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Ben Roethlisberger and Injuries: How Long Does He Really Have Left?

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Ben Roethlisberger injuries
List of injuries:

  • 2006/2009 – Concussion

    Motorcycle accident in 2006, but did not miss any games. Out with a concussion against the Ravens but played against the Raiders in 2006.

  • 2005/2006/2011 – Thumb

    Played through injury in all seasons.

  • 2011 – Hand

    Did not miss any games.

  • 2006/2007/2008/2012 – Shoulder
  • 2005 – Ribs

    Missed game against the Bills.

  • 2006 – Chest

    Played through injury against the Bucs.

  • 2005 – Back

    Probable against the Patriots, but played.

  • 2006 – Appendix

    Did not play against the Dolphins.

  • 2007 – Hip
  • 2004 – Quadriceps

    Did not miss any games.

  • 2005 – Knee

    Missed four games. Played three through injury. Underwent surgery in 2013.

  • 2007/2011/2012 – Ankle

    Did not play against the Ravens in 2007 or the Rams in 2011. Played through injury in 2012.

  • 2007/2010 – Foot

    Played through injury against Seahawks.

Roll your mouse over the above image to see injuries.

Who will play more games from this day forward in the NFL, Ben Roethlisberger or Tom Brady? It would seem a relatively simple proposition based on age. Big Ben turned 31 this offseason. Tom Brady will be 36 years old by the start of the season. There is an upper bound where age simply kicks in–here’s a list of the quarterbacks to throw 10 or more passes in a game at age 40 or older. Only four quarterbacks even got to ten games, and many of the greatest quarterbacks retired in their late thirties.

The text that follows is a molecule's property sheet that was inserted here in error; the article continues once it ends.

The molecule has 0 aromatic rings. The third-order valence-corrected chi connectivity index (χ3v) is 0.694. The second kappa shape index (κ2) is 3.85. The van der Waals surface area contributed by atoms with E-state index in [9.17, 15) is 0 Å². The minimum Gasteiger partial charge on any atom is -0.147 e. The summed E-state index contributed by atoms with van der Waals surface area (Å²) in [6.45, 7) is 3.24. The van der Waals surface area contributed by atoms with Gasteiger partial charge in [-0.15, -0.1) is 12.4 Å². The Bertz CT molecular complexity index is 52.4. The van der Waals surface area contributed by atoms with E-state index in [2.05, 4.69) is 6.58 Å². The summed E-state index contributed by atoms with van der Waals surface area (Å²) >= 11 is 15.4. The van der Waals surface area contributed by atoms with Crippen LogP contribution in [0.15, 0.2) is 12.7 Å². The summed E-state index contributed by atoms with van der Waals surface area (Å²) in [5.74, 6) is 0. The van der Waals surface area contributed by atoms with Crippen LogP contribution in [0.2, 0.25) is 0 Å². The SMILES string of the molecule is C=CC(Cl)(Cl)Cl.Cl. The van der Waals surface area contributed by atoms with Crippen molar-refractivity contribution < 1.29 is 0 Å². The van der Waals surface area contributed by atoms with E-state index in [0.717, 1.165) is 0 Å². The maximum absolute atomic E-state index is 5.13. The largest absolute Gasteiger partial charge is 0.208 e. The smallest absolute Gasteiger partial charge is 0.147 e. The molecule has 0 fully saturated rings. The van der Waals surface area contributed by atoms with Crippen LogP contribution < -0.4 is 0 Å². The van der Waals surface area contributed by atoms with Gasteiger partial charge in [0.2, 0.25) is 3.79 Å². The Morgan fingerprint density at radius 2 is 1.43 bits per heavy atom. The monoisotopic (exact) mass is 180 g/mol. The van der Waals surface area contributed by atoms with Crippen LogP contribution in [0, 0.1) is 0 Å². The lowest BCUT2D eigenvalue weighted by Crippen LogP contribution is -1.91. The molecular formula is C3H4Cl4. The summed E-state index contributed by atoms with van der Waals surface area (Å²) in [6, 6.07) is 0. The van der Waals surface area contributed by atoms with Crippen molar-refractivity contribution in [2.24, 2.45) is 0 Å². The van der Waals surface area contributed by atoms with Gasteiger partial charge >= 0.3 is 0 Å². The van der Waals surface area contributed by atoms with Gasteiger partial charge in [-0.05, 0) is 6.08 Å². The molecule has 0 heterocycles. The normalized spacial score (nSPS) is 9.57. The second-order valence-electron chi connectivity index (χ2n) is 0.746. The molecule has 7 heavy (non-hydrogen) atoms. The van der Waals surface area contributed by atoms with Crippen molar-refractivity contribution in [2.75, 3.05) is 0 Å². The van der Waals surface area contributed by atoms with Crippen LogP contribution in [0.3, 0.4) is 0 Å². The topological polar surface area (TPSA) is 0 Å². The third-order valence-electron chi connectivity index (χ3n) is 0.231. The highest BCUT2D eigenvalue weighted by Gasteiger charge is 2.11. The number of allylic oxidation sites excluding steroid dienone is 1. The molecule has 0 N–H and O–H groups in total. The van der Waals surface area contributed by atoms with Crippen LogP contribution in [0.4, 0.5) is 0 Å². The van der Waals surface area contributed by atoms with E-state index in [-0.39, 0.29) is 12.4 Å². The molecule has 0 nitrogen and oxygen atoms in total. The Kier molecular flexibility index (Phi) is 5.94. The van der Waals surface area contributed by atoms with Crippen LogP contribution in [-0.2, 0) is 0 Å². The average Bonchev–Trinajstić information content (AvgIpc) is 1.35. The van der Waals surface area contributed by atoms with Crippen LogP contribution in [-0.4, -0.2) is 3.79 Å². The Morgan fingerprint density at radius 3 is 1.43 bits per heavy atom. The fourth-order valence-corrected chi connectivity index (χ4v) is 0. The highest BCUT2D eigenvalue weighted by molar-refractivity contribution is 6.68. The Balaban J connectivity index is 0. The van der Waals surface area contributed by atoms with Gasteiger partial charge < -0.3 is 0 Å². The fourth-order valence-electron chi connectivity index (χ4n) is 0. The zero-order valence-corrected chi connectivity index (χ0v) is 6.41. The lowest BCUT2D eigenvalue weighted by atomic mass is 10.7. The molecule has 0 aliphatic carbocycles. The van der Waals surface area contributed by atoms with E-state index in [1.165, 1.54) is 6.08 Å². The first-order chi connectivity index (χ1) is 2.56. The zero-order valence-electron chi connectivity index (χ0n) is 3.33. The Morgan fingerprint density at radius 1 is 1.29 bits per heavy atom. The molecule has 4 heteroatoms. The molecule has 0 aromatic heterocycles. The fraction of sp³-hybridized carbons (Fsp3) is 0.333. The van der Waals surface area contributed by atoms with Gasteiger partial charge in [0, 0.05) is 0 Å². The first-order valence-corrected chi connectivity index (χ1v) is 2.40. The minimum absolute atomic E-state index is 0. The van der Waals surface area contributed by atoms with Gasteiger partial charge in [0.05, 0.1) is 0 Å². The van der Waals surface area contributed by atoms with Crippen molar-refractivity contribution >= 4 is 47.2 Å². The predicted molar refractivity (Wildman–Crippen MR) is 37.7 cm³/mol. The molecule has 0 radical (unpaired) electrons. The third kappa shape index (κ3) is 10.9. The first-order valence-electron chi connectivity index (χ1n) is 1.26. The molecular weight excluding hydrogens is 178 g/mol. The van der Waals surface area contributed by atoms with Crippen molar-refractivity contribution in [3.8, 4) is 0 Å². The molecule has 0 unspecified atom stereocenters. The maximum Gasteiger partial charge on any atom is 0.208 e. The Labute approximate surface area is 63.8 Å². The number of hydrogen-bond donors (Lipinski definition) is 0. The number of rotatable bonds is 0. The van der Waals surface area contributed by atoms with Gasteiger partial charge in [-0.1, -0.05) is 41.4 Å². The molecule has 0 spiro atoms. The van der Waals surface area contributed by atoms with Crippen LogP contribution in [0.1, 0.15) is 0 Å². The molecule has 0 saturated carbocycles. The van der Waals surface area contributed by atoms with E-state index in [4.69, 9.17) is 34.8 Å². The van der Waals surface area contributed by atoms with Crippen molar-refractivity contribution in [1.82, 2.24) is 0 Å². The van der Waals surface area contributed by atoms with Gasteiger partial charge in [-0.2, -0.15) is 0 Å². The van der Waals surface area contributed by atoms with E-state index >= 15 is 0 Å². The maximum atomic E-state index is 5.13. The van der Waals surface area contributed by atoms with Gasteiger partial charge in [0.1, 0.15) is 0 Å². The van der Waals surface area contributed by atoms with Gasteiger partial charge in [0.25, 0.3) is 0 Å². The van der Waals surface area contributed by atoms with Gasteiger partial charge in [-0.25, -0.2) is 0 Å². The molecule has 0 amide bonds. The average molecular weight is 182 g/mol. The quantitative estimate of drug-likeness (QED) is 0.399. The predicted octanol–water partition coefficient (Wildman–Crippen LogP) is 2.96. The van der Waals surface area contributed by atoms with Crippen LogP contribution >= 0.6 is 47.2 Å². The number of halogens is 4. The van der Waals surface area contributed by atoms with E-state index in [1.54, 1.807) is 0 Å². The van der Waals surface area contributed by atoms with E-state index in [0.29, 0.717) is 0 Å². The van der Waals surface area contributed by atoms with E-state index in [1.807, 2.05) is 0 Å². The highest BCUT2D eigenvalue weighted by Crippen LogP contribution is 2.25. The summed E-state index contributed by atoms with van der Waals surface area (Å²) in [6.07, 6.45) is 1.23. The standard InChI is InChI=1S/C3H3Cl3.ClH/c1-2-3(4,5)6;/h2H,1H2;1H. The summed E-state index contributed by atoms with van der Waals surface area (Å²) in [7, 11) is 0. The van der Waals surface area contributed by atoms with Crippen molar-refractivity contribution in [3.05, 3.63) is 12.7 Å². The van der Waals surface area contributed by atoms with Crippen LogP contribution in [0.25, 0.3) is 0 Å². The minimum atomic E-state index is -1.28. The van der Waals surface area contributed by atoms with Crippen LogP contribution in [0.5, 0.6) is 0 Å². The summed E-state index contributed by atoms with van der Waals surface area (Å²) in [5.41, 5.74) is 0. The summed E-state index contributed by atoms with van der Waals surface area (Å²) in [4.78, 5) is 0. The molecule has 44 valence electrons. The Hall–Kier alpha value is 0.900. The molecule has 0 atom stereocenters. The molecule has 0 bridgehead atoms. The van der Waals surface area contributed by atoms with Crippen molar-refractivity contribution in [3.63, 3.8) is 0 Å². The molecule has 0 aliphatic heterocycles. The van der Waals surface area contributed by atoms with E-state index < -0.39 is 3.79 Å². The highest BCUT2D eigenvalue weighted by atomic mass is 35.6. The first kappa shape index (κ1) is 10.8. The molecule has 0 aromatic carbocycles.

The answer will likely more depend on Ben Roethlisberger’s health and how he ages. Brady will probably be around for three to four more seasons, before he would then either retire or enter Brett Favre and Vinny Testaverde territory and unretire again. In the past, I have talked about Roethlisberger in relation to his high sack totals. Quarterbacks who took a lot of sacks at a young age did not end up aging well. Big Ben certainly has a unique style (one that you should not imitate in the pool) that sees him use his size and strength to extend plays while also exposing him to more hits.

Today, with the news last week that Roethlisberger was undergoing a “minor” knee surgery to deal with “lingering discomfort in his right knee”, I thought I would re-visit the issue. Instead of just looking at sacks, we will also look at injuries and quarterbacks who tended to miss games with them by the time they were Roethlisberger’s age. Roethlisberger has missed games for a variety of reasons over the course of his career, and as a result has played a full 16 game season only once in his career. He has missed games with injuries to his ribs (2004), right knee (2005), ankle (2007 and 2011), head (2009), and shoulder (2012), only missing out on the toes to complete a popular children’s song. In addition, he had the serious motorcycle accident in June of 2006, the emergency appendectomy the same year that caused him to miss the opener, and the four game suspension in 2010 for the sexual assault allegations.

There are obviously different injuries and different ways to attempt to measure that. If you go by just games missed, then Brady has actually missed more games than Roethlisberger due to an injury over the last decade. All of his, though, came as a result of one injury that happened to have occurred in week 1, while Roethlisberger’s have been spread out over eight different stretches.